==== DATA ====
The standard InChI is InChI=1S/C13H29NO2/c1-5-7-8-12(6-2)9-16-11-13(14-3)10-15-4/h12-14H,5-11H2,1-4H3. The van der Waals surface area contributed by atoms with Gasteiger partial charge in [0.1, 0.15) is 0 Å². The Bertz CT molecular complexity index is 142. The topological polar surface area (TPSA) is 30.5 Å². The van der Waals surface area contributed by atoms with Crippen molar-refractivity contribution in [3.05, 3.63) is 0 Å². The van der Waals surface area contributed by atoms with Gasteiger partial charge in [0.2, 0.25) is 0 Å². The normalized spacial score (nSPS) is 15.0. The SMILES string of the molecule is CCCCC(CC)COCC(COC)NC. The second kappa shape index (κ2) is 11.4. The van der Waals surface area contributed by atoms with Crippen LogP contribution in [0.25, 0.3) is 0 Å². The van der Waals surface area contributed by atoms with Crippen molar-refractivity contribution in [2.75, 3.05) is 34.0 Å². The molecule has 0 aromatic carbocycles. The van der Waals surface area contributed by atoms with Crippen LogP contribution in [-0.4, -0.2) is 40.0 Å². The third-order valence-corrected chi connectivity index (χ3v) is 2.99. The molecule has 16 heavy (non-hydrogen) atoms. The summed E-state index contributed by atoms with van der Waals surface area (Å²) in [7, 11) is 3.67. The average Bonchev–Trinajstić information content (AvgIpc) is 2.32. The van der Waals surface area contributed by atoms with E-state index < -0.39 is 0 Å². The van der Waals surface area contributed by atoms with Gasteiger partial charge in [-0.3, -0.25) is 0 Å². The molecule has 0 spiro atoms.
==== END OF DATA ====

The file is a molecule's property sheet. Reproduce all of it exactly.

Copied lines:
The standard InChI is InChI=1S/C13H29NO2/c1-5-7-8-12(6-2)9-16-11-13(14-3)10-15-4/h12-14H,5-11H2,1-4H3. The van der Waals surface area contributed by atoms with Gasteiger partial charge in [0.1, 0.15) is 0 Å². The Bertz CT molecular complexity index is 142. The topological polar surface area (TPSA) is 30.5 Å². The van der Waals surface area contributed by atoms with Crippen molar-refractivity contribution in [3.05, 3.63) is 0 Å². The van der Waals surface area contributed by atoms with Gasteiger partial charge in [0.2, 0.25) is 0 Å². The normalized spacial score (nSPS) is 15.0. The SMILES string of the molecule is CCCCC(CC)COCC(COC)NC. The second kappa shape index (κ2) is 11.4. The van der Waals surface area contributed by atoms with Crippen LogP contribution in [0.25, 0.3) is 0 Å². The van der Waals surface area contributed by atoms with Crippen molar-refractivity contribution in [2.75, 3.05) is 34.0 Å². The molecule has 0 aromatic carbocycles. The van der Waals surface area contributed by atoms with Crippen LogP contribution in [-0.4, -0.2) is 40.0 Å². The third-order valence-corrected chi connectivity index (χ3v) is 2.99. The molecule has 16 heavy (non-hydrogen) atoms. The summed E-state index contributed by atoms with van der Waals surface area (Å²) in [7, 11) is 3.67. The average Bonchev–Trinajstić information content (AvgIpc) is 2.32. The van der Waals surface area contributed by atoms with E-state index < -0.39 is 0 Å². The van der Waals surface area contributed by atoms with Gasteiger partial charge in [-0.3, -0.25) is 0 Å². The molecule has 0 spiro atoms.